The snow is gone! And the weather has been warm enough that I’ve been out in the garden the last couple days, actually doing garden chores. It feels like I have been sprung from prison.

Hellebore leaves and buds uncovered

Mostly I’ve been cutting back the old foliage on the Lenten Roses (Helleborus orientalis) and pruning the ‘Annabelle’ Hydrangeas (Hydrangea arborescens). It was gratifying to see all the flower buds on the Hellebores once the tattered leaves were gone.

Actually the rabbits got to pruning most of the Hydrangeas before I did, and the same was true of some newer Red Chokeberry (Aronia arbutifolia) and Pussy Willow (Salix discolor). Standing on the deep snow enabled the little critters to chew the tender tips of the Hydrangeas. I protected the Chokeberry and Willow with chicken wire, but thanks to the snow the rabbits were able shear off the stems at the height of the barrier (24″).

Let’s see – I also pruned our roses, ‘Cassie’ and ‘Darlow’s Enigma’, and cut back the Clematis ‘Jackmanii’. And I got started on pruning the ‘Donald Wyman’ crabapple.

Snowdrops by the east fence.

The other thing I’ve been doing is scouting for shoots emerging from the newly bare ground. There are lots of Snowdrops blooming now (Galanthus nivalis and G. elwesii). Many Crocus have sent up their narrow leaves, and a few have blooms. There are many shoots of Daffodils, and leaves of some the very early Tulipa kaufmanniana. It is all very gratifying.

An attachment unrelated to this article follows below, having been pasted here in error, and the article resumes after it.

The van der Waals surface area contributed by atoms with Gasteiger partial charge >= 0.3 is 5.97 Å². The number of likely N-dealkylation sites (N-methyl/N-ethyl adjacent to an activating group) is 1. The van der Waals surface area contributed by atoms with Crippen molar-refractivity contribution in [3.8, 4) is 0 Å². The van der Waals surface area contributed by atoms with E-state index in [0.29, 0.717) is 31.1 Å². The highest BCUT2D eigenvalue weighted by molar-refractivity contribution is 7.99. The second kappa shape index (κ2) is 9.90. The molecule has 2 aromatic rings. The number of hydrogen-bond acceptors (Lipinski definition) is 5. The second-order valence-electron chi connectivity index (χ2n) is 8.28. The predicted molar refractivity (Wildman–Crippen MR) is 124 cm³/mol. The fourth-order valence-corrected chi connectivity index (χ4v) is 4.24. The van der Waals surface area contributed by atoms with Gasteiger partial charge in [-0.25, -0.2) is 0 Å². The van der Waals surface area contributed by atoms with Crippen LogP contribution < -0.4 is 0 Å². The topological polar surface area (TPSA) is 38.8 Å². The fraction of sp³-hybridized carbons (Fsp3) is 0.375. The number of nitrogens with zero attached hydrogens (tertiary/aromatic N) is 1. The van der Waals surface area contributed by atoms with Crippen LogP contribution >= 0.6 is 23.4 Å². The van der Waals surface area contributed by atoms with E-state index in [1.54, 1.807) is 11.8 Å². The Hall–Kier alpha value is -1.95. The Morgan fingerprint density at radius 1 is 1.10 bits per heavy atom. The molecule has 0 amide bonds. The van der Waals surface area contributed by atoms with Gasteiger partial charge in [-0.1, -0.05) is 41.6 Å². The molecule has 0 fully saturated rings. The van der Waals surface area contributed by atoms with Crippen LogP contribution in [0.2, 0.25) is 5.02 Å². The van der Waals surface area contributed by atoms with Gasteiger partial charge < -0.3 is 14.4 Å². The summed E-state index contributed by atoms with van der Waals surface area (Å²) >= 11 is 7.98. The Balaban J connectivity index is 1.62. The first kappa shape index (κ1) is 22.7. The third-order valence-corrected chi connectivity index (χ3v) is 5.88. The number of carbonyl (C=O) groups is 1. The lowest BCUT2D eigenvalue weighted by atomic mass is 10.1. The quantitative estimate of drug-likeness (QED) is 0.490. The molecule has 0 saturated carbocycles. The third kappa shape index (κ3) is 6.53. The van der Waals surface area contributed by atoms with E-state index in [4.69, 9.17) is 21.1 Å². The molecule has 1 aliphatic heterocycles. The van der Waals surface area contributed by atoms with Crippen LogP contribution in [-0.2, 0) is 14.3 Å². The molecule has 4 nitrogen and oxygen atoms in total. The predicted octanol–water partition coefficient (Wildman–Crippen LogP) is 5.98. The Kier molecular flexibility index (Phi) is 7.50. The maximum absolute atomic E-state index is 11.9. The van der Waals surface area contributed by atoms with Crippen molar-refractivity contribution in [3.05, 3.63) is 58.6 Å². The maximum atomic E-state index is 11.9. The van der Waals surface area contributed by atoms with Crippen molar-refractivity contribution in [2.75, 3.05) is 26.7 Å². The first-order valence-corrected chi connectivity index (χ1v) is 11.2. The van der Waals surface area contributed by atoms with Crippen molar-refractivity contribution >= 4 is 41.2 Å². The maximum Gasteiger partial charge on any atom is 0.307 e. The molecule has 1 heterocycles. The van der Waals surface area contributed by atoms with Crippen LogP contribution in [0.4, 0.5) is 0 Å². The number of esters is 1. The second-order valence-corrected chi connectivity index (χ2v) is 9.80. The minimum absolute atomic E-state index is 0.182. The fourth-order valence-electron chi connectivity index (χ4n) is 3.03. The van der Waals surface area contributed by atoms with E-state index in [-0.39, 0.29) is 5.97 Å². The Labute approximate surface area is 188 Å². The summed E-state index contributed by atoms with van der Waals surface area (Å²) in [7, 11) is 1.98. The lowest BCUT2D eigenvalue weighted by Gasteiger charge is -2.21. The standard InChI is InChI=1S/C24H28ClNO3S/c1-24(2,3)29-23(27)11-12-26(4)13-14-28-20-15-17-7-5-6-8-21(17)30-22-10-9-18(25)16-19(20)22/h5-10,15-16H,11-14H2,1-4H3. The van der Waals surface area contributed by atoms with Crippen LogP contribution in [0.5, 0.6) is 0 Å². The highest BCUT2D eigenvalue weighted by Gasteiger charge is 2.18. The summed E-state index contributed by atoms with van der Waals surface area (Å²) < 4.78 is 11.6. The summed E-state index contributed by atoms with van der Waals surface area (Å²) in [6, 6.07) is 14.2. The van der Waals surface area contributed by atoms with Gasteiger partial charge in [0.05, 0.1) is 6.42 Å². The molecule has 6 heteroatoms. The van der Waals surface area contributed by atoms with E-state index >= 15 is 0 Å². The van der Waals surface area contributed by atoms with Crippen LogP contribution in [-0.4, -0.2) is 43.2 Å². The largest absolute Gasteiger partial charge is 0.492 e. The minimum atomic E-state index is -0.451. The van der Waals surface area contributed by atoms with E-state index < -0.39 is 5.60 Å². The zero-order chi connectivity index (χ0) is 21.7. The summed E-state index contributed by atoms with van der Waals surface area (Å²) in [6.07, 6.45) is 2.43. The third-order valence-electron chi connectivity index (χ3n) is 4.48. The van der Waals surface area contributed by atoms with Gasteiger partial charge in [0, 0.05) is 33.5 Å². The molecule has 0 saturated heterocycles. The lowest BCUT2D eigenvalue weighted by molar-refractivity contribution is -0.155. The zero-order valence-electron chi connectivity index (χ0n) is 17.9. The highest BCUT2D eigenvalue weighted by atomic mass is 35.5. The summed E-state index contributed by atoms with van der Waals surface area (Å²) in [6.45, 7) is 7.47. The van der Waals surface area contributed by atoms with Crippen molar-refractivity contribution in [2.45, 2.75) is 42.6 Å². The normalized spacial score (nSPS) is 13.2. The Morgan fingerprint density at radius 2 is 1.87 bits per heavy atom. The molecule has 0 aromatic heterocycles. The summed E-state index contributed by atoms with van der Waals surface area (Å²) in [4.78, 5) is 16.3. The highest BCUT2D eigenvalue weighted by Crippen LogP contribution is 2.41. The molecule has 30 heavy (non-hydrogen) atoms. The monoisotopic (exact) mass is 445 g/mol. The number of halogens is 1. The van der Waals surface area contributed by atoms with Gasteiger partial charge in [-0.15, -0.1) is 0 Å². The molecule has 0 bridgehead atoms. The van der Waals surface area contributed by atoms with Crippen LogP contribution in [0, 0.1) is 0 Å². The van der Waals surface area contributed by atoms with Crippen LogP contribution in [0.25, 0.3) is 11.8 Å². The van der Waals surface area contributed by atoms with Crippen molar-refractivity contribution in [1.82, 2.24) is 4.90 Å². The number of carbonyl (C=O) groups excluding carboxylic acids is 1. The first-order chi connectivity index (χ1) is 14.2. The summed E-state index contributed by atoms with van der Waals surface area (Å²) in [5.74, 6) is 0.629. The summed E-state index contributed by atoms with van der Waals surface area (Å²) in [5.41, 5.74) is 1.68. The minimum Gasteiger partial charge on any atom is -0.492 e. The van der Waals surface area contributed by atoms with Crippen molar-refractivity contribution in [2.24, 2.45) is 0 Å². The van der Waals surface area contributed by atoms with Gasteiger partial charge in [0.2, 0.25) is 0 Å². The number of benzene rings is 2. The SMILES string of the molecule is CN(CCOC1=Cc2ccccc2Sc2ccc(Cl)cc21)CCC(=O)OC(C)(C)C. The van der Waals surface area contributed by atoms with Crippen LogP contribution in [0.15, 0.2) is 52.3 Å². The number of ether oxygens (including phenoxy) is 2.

My gardening muscles aren’t what they were, so I have to pace myself. Even so, it is a joy to be out in the cool sunshine. Each new leaf and bud gives me hope for a beautiful spring.

37 Comments on “Out in the Garden, At Last”

  1. I’m so glad you are able to feel the joys of spring again, being out in the sunshine and fresh air is so good for the soul. Your garden will be beautiful once more when all your bulbs start flowering. What a pain the rabbits are, I really don’t know what to suggest. Take care and pace yourself.

  2. So good to hear you are out and about. Those gardening muscles will return. As you say, pace yourself. Just reading your list of finished chores makes me feel like a slug. I don’t have any excuse for not doing more. ha… Speaking of slugs I saw some slug slime already. Argh…

  3. Glad you’ve had a chance to enjoy puttering around discovering early spring garden friends. You have accumulated a lot of lovely snowdrops. Sorry the rabbits have taken the early advantage. I’m struggling with how to control them here. Last year was the first time they had been a problem and they were ruthless. A friend advised just don’t plant anything they like to eat (not helpful advice at all.) Rabbit spray proved unworkable last summer…Oops, I’m going on about rabbits. I still haven’t come to terms with them!πŸ‡ πŸ‡ πŸ‡

  4. I can’t help but laugh at the rabbits. The thought of them using the snow as a stepladder’s just funny — although I suppose it would be less so if it were my garden. I saw some comments about your piece in Fine Gardening. It’s not a magazine I knew existed, and I certainly haven’t read it before, but their willingness to live online as well as in print let me have a peek: lovely! And I can’t wait for that clematis to come into bloom again.

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